President Donald Trump won a major victory last week when a provisional ruling by the U.S. Supreme Court allowed his administration to enforce a policy that effectively prevents most Central American migrants from seeking asylum in the United States. Patrick Kingsley of The New York Times took a closer look at Trump’s plan and found it is in keeping with a wider international trend.

Under Trump’s plan, migrants cannot apply for asylum unless they have already tried — and failed — to receive it in one of the countries they passed through on their way to the United States. Guatemalans would be sent back to Mexico, for example, while people from El Salvador and Honduras would be returned to Guatemala. Critics have portrayed Trump’s plan as a deviation from global rights standards given how unsafe those countries can be for their own citizens, much less for migrants.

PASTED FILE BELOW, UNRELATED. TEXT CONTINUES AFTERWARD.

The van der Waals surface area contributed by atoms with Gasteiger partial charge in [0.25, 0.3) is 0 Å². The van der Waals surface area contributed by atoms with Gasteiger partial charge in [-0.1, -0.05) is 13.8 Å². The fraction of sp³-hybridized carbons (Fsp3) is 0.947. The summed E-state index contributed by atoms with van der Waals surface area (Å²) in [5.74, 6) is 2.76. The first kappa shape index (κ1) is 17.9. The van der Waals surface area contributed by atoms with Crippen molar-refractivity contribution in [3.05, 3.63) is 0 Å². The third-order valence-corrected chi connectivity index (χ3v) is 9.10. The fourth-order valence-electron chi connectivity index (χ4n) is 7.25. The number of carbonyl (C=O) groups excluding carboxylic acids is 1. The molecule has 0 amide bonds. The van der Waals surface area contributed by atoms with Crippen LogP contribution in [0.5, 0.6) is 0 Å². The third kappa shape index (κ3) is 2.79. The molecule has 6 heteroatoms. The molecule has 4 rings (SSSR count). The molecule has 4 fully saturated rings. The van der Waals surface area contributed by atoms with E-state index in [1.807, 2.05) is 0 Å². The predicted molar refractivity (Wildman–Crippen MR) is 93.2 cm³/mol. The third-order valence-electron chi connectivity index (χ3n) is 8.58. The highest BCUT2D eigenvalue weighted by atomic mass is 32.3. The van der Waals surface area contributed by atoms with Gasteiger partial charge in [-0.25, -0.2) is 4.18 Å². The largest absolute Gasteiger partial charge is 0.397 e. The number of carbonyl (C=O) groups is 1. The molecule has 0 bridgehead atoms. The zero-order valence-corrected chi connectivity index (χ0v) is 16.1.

But Trump’s plan is similar to a scheme used by Australia since 2012, Kingsley writes. Europe tried a comparable plan in 2016, but it didn’t work.

Read the complete story here to see how Trump’s plan and its Australian and European counterparts compare.

Trump’s Asylum Plan Follows a Wider Global Trend